Documenting Past Climate Change

  • William W. Hay


To eliminate the variability inherent in the weather, ‘Climate’ is taken to be a 30-year average of temperature, precipitation and other factors. As the old saying goes, ‘The climate is what you expect; the weather is what you get.’ Earth’s climate has varied between two major states, ‘greenhouse,’ where there is no ice in the polar regions and equator–pole temperature gradients are small, and ‘icehouse,’ where the polar regions are covered by ice and the latitudinal temperature gradient is large. During the icehouse state, the climate oscillates between glacials when the polar ice expands down to the mid-latitudes, and interglacials when it is restricted to high latitudes. The last change from greenhouse to icehouse occurred about 35 million years ago. For the past 800,000 years, glacials have lasted about 80,000 years, followed by a deglaciation lasting 10,000 years and an interglacial lasting 10,000 years. Determination of changing geologic process rates has become possible through the development of more sophisticated techniques involving potassium–argon dating, reversals of Earth’s magnetic field, fission track dating, astronomical dating, and tritium, carbon-14, and beryllium-10 dating techniques. Human activities have greatly accelerated the rates of geologic change. The climate of the past 6,000 years, during which civilization has developed, is the longest period of stability in the past few million years.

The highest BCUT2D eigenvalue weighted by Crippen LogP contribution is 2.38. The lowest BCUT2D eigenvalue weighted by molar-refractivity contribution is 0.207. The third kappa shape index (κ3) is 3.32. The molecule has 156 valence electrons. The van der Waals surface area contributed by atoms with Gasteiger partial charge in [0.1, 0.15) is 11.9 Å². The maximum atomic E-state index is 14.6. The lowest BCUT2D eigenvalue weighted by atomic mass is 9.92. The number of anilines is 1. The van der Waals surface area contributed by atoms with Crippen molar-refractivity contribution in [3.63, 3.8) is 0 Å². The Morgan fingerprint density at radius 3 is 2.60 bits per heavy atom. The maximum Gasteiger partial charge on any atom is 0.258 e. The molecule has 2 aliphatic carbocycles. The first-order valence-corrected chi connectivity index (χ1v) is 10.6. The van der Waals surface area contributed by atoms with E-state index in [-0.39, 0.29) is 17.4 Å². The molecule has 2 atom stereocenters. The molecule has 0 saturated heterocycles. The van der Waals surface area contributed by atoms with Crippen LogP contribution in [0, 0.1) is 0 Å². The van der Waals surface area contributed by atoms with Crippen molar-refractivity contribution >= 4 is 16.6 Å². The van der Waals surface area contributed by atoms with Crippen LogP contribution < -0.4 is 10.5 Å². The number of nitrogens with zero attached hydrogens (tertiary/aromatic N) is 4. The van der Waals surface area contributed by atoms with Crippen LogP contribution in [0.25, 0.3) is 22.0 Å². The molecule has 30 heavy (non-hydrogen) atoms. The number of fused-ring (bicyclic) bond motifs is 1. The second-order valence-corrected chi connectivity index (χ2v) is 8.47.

Arctic Ocean Fission Track Geologic Time Scale Continental Drift Deep Water Temperature 
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Copyright information

© Springer-Verlag Berlin Heidelberg 2013

Authors and Affiliations

  1. 1.University of Colorado at BoulderEstes ParkUSA

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